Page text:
Can you imagine this state of oneness? In Hindu philosophy, Ātman is the Sanskrit for ‘universal self’. ‘The Beholder’, is the one who witnesses your thoughts, emotions, and behaviors but is not defined by any of them. The Beholder is always with you – even now, it is the part of you that reads these words while your mind analyses the concepts we explore.

As a writer it is essential that you live without an inflated ego, the voice you share with your readers needs to come from a heart already full and not looking for external validation. It is, of course, an achievement to hit the best-selling list and it is important to soak in the success and at the same time not to be defined by it.  This is a highly talented balancing act but one worth practicing. Contentment and self-belief are the springboards for progress and not the other way around.

‘Véritable soi’ is a French phrase that originally comes from Latin and means ‘true and genuine self’. The French philosopher Blaise Pascal wrote, ‘All men’s miseries derive from not being able to sit in a quiet room alone’. And yet, as writers, that is what we do. We spend countless hours alone.  The room may be quiet, but how quiet is your mind?  In order to access the deepest parts of your creativity, you need first of all to cultivate a stillness within.  Peace must prevail.  Take the time to get to know yourself, offer relentless support to yourself, and an unconditional acceptance of all the parts of yourself.  You deserve your love and so do your readers.

(c) Fiona Brennan

About The Self-Love Habit:

Many of us find it easy to love others but do not know how to love ourselves. Do you struggle with the seemingly ‘difficult’ parts of yourself that lurk in the shadows, often hidden from the world – frustration, anxiety, self-doubt, anger? The Self-Love Habit is about learning to bring these parts of yourself out from the darkness and into the light. By loving and paying attention to the rejected aspects of ourselves, we give ourselves the power to transform in ways we never thought possible.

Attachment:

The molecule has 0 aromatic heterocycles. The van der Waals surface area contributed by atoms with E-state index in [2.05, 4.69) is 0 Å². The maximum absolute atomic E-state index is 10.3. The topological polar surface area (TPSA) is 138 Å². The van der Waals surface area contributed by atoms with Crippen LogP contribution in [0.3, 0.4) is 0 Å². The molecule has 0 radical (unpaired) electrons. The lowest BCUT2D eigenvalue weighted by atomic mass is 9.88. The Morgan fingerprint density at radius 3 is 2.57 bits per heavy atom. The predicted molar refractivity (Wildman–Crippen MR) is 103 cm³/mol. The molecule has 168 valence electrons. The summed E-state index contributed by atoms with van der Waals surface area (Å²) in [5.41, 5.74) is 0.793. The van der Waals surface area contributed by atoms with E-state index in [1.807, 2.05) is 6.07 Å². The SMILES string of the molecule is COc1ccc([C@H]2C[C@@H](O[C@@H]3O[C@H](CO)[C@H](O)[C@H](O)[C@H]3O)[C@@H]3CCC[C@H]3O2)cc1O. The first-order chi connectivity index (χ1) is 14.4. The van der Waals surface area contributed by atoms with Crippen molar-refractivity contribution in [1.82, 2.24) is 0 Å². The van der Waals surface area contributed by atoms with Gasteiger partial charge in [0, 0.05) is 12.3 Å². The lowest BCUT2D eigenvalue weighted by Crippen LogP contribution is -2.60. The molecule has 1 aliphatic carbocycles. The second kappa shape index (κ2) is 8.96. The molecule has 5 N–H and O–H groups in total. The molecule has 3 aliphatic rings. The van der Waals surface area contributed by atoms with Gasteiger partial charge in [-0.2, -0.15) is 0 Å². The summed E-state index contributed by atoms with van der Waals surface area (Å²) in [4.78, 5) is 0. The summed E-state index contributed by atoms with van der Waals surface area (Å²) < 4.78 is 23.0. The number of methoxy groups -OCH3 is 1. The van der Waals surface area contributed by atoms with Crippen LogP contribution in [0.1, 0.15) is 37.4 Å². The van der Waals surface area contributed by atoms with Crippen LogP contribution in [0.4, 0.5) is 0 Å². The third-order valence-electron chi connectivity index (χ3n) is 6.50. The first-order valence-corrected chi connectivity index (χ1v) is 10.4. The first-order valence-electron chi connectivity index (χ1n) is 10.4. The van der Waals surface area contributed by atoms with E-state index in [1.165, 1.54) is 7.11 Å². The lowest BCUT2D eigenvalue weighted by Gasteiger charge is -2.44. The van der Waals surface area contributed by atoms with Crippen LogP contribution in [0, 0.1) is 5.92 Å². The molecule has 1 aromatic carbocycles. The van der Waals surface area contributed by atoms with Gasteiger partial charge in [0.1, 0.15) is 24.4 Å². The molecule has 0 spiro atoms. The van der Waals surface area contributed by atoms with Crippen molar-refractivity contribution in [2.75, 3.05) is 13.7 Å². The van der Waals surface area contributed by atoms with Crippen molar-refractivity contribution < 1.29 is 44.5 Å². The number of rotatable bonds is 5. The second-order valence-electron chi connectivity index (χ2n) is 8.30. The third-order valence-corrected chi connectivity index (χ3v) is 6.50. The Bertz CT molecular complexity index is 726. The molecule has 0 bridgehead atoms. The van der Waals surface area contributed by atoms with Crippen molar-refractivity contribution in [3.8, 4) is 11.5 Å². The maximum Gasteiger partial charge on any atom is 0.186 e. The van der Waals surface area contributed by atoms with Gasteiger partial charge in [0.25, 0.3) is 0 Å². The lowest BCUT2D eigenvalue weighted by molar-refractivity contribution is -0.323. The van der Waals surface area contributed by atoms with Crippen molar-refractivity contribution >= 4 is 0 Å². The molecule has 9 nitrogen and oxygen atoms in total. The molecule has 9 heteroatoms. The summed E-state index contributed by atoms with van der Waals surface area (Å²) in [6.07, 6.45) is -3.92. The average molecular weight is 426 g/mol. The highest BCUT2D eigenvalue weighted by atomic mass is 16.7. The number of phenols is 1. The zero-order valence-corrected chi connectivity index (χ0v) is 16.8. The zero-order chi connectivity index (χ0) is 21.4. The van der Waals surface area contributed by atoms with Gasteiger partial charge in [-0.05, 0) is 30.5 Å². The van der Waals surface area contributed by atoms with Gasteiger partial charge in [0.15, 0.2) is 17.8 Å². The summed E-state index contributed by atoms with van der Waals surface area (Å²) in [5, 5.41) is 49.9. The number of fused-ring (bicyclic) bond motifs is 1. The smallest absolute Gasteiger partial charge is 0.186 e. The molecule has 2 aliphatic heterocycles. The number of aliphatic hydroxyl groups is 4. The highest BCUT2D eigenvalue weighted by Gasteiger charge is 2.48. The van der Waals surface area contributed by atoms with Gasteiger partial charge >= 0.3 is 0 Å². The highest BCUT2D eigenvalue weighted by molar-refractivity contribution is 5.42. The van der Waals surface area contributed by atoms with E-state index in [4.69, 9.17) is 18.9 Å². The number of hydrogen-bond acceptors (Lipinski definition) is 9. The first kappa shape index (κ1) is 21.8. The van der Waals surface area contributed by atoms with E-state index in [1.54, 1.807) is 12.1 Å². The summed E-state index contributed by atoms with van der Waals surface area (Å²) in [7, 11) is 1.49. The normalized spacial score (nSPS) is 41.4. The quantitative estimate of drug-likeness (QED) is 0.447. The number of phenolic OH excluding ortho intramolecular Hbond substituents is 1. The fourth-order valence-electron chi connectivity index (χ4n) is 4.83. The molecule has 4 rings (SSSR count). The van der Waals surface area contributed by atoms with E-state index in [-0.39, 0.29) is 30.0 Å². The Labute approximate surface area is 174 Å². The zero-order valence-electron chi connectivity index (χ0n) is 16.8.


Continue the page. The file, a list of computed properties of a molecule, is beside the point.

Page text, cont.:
Fiona Brennan’s four powerful self-love habits – LISTEN, OPEN, VALUE, ENERGISE – will teach you how to do this. When you truly love yourself, your whole world opens to serenity and your self-imposed limitations fall away.

The accompanying hypnotherapy audios will rewire your brain as you sleep and help you to start the day full of loving energy by changing the negative, unconscious habit of living through fear into the positive, conscious habit of living through love.

Get ready to transform internal battles into inner peace and external relationships into a source of endless joy as you discover why self-love is the most selfless love of all.

Order your copy online here.

 

About the author

Fiona Brennan is a Clinical Hypnotherapist with a busy practice in Blackrock, Co Dublin. She is the mental health expert on Dermot and Dave’s morning show on Today FM, a regular contributor to A Lust for Life and author of the bestseller, The Positive Habit.